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Last year I was tasked with visiting some Folklorama pavilions and tasting a cross-section of drinks from around the world. Essentially, I was to “tie one on” for the benefit/amusement of readers — co-workers haven’t let me live down the tail end of the video that resulted from the tour — under the auspices of tasting aspects of different cultures.
If you missed that gem of a piece of reporting, scroll down to re-live the memories.
This year we wanted to do something sort of similar but different. So earlier this week, with Free Press photojournalist Mike Deal in tow (and with a GoPro camera strapped to my back via Mike’s daughter’s pink princess backpack), we popped into some pavilions to sample some sippables and take in some entertainment.
Our first stop was the Portuguese Cultural Centre on Young Street, where the Pavilion of Portugal was taking place. We ran into some ambassadors at the entrance, who filled us in on the food and drink culture in the coastal European country.
I visited Portugal a few years ago on a wine media junket, stopping in the Vinho Verde region where they make light, crisp white wines. We then stopped in the Douro Valley, where port is produced.
Anyway, we headed inside to the bar, where we were met by Marlene from the pavilion. And while they were serving my beloved Vinho Verde at the Pavilion of Portugal, I had my eye on one of Portugal’s most well-known wines — Mateus Rosé.
Yes, it’s still in the stubby bottle and yes, it’s still available in the province, as it has been for the 20 years I’ve been involved with wine. There’s got to be some reason for its staying power, and I wanted to find out what it was.
It turns out Mateus Rosé isn’t a bad little wine. This crisp, off-dry pink wine brings a hint of effervescence that would be pretty darn refreshing on a hot day. It also happened to do well with the food samples provided to us.
I also had a chance to sample a couple Sumol-brand Portuguese sodas — one orange, the other passion fruit — that were pretty tasty albeit a bit too sweet for my liking. Still, I reckon it would be a hit if you were bringing kids along to the pavilion.
We wanted to make sure we caught at least some of the entertainment at the Cuban Pavilion at the RBC Convention Centre, so we hustled over and saw the tail end of the set, which featured Latin dancing, hip hop and more.
Rum is the first drink that comes to mind when you think Cuba, and there are plenty of ways to have it at the Cuban pavilion. Like things on the sweeter side? The Cuba Libre features rum, cola and lime, and is a staple.
I opted for a mojito, a refreshing drink featuring muddled mint, white rum, soda water, lime and sugar.
I also sampled Legendario, a Cuban "elixir" comprised of rum and raisin extract. It brought some spice and sweetness when I tried it solo — at the pavilion they serve it with coffee and whipped cream on top.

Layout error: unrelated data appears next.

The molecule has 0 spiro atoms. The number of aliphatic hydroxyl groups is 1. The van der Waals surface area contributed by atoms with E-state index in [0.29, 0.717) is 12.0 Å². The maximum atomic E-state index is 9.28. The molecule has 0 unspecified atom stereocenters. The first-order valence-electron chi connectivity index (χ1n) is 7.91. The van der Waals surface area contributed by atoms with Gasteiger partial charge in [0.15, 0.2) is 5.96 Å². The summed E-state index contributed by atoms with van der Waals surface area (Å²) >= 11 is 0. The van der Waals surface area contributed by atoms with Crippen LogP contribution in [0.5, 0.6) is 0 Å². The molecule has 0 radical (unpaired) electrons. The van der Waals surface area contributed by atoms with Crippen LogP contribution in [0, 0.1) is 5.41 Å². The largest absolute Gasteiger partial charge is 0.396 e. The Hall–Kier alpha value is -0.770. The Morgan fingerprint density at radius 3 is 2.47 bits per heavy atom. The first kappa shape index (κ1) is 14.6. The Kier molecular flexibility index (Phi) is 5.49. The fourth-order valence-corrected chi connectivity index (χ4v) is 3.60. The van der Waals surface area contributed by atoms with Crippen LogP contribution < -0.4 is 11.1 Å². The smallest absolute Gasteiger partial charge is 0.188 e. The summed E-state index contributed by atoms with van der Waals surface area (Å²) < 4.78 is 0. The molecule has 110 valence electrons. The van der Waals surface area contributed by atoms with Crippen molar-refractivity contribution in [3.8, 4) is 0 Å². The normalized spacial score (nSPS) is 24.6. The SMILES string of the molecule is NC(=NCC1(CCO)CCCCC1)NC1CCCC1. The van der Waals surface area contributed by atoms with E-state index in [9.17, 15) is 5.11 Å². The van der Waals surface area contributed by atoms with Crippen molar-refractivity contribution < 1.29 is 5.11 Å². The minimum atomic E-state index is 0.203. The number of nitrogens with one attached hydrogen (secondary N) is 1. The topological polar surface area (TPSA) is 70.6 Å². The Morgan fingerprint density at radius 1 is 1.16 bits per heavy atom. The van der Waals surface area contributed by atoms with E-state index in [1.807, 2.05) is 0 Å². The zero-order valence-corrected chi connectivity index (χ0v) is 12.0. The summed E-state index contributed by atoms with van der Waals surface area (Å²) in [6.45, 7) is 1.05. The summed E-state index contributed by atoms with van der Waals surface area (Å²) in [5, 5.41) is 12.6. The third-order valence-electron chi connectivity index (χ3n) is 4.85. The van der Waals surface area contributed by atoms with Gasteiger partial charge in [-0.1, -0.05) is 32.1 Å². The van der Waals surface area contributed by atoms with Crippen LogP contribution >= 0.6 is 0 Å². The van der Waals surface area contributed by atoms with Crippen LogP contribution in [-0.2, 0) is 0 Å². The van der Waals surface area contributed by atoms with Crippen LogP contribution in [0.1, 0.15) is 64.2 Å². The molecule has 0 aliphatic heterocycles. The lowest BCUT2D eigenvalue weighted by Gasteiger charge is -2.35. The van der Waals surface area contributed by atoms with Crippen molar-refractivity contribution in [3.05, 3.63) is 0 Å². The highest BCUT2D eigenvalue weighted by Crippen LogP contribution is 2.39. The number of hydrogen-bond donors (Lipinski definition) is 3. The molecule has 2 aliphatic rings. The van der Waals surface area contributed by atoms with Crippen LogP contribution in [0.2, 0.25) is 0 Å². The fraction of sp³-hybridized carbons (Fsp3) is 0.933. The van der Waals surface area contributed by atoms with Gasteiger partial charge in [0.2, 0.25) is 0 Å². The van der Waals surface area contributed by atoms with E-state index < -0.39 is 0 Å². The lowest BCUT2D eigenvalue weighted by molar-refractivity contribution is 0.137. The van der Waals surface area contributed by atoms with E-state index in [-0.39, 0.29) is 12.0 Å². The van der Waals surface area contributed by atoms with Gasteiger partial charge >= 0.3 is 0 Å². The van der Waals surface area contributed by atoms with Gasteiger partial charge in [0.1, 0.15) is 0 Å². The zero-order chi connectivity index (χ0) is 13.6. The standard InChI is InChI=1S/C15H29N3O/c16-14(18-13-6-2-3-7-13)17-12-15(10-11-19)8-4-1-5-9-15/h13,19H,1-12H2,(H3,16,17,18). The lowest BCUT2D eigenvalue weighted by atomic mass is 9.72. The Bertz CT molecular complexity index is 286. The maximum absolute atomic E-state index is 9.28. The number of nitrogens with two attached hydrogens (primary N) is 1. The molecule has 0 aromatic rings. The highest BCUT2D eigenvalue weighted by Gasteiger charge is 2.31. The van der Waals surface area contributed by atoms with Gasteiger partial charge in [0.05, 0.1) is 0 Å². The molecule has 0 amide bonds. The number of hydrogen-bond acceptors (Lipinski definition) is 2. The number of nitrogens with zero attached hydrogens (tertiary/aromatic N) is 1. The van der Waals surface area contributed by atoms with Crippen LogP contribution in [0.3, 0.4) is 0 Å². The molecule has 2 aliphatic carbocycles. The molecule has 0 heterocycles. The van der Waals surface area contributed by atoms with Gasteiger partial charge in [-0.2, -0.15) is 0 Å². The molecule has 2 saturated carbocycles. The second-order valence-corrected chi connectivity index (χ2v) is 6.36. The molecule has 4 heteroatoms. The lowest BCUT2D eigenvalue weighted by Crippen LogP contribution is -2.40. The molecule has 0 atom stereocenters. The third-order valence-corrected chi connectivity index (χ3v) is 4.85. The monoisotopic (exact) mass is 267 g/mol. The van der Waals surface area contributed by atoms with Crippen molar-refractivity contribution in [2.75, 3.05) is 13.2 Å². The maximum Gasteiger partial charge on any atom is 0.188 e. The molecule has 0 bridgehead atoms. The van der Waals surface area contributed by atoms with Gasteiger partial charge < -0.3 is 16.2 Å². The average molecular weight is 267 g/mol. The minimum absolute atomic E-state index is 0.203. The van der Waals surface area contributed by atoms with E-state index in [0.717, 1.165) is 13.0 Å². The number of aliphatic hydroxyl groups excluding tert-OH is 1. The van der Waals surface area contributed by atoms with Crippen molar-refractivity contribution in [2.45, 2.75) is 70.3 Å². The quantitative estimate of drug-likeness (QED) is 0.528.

The German pavilion is always one of Folklorama’s most wildly popular pavilions, and this year is no exception — the lineup for the 8:15 p.m. show snaked around the building.
Thankfully, organizers set up an outdoor beer garden complete with a bratwurst kiosk (the "brat hut") for eager pavilion-goers to take a load off and absorb the Gemütlichkeit (look it up).
We snuck in just before show time and bellied up to the bar with German ambassador Doreen Hanyecz, who walked us through some of the beverage offerings at the pavilion. There were a couple of wines available, as well as some pretty run-of-the-mill beers — I had hoped for a slightly better selection, to be honest.
Still, the Warsteiner I sampled (which I’ve sampled many times before) was a lighter, serviceable brew that went down pretty easy as we took in the performance in the incredible room at the German Society of Manitoba.
Our final stop of the night was the Pearl of the Orient Philippine pavilion, held at R.B. Russell School just a couple blocks from the German pavilion. The bar was set up outside of the performance area, so we sidled up and chatted with Lawrence, who let me sample the two beers from the Philippines that are available.
First up was the San Miguel lager, another very serviceable brew that brings a bit more weight and maltiness on the palate than the Warsteiner. Then we got to the good stuff. The Red Horse beer, also made by San Miguel, is also a lager, but is made in a much more aggressive style. There’s a bit of sweetness to this beer, and it clocks in at eight per cent alcohol, meaning there’s also quite the kick.
We had just missed the end of the 8:15 p.m. performance, so there wasn’t a whole lot to see on that front. And while I had enjoyed a number of samples, I certainly wasn’t three sheets to the wind — heck, I reckon on a breathalyser I’d blow maybe 1.25 sheets to the wind.
Still, when Lawrence pointed out there was an outdoor karaoke garden, well… I couldn’t help myself. See for yourself.
Tasty beverages aside, one of the greatest things about Folklorama is the people — everyone we talked to were ridiculously friendly, and clearly loved sharing aspects of their culture with us.
Folklorama runs through Saturday, August 13 — do yourself a favour and raise a glass at one of the pavilions while you can.
Oh, and here’s the video we did last year, which got a little more… festive.
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